Giuliani Swift Boated by Firefighters
Some New York City firefighters are trying to Swift Boat Rudy Giuliani, ABC News’ Rick Klein reports.
“America’s Mayor” is about to come under attack. The nation’s largest firefighters union is set to launch a video on Wednesday that seeks to tarnish former mayor Rudolph Giuliani’s reputation as a strong leader before and after the Sept. 11, 2001 terrorist attacks.
The 13-minute video — set for distribution to firefighters and the general public courtesy of the International Association of Fire Fighters — uses interviews with New York City firefighters and families of 9/11 victims to argue that Giuliani has exaggerated his record as mayor. “He’s running on his 9/11 leadership and it was lacking — and there was none,” Jim Riches, a deputy chief in the New York Fire Department and a father of one of the 9/11 victims, says on the video, according to a transcript obtained by ABC News. “I blame Giuliani. He was the leader that day. And he was the leader for the eight years leading up to that.”
The documentary-style video — titled “Rudy Giuliani: Urban Legend” — specifically criticizes Giuliani for failing to ensure that firefighters had working radios; placing the city emergency command center in the World Trade Center even after the 1993 terrorist attack at the Twin Towers; and Giuliani’s decision to abandon efforts to recover remains of dead firefighters as he sought a quick clean-up of Ground Zero.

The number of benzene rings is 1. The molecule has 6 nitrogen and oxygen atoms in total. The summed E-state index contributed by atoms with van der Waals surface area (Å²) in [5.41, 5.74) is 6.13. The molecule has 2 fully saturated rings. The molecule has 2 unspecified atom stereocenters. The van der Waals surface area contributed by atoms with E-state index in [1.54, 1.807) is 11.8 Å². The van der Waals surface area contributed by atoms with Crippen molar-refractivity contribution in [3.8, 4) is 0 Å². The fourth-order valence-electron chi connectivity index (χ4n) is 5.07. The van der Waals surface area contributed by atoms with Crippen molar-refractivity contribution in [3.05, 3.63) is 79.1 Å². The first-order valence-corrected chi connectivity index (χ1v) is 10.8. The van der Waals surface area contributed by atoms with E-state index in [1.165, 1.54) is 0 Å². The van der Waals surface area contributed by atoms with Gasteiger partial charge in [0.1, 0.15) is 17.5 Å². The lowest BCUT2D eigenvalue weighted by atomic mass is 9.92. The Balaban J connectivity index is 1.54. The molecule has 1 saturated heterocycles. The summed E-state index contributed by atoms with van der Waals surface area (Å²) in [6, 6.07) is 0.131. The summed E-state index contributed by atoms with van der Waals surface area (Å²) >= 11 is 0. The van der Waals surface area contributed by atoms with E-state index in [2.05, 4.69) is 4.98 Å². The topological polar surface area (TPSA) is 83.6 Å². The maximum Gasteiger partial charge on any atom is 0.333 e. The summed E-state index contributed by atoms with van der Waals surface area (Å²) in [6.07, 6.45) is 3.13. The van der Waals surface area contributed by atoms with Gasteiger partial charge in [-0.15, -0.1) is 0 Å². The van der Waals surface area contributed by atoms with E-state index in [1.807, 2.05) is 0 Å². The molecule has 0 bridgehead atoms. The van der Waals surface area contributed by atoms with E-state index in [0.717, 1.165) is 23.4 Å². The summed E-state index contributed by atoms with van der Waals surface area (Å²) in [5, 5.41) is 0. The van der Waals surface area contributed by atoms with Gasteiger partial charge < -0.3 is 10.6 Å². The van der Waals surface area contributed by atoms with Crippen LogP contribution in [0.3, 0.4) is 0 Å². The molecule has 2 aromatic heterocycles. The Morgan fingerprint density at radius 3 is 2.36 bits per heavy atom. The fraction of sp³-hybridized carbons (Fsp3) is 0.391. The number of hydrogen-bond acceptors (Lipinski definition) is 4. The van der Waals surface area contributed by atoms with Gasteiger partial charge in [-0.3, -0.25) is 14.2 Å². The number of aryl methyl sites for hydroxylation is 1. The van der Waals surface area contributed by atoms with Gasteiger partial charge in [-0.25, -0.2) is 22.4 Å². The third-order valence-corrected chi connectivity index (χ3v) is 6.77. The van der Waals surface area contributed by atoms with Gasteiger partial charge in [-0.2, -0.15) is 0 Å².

While I fully agree that Giuliani has gotten far too much credit for his role in the aftermath of 9/11 (as well as some other things), this particular set of criticisms is rather absurd. Surely, it’s not the mayor’s responsibility to test firefighter equipment. And it’s certainly reasonable enough to try to get the nation’s largest city working again rather than delaying it to recover dead bodies.
The decision to keep the command center atop the Towers is more problematic, I think, although there may have been sound logistical reasons for doing so.
The Giuliani campaign has faced such criticism before and has dismissed it as politically motivated griping from a union that has aligned itself with Democrats in the past. But the firefighters’ union — which had a testy relationship with Giuliani throughout his eight years as mayor — is seeking to dramatize its argument with a video that will be available to its 280,000 members as well as the public at large.
Given how much the NYPD and NYFD were lionized after 9/11, with everyone wearing t-shirts emblazoned with their logos, this can’t help Giuliani’s campaign. My guess, though, is that he’ll manage to weather it with the same responses he’s used in the past. Indeed, he may be able to get a boost by capitalizing on a pretty strong anti-union sentiment that exists within the Republican base.
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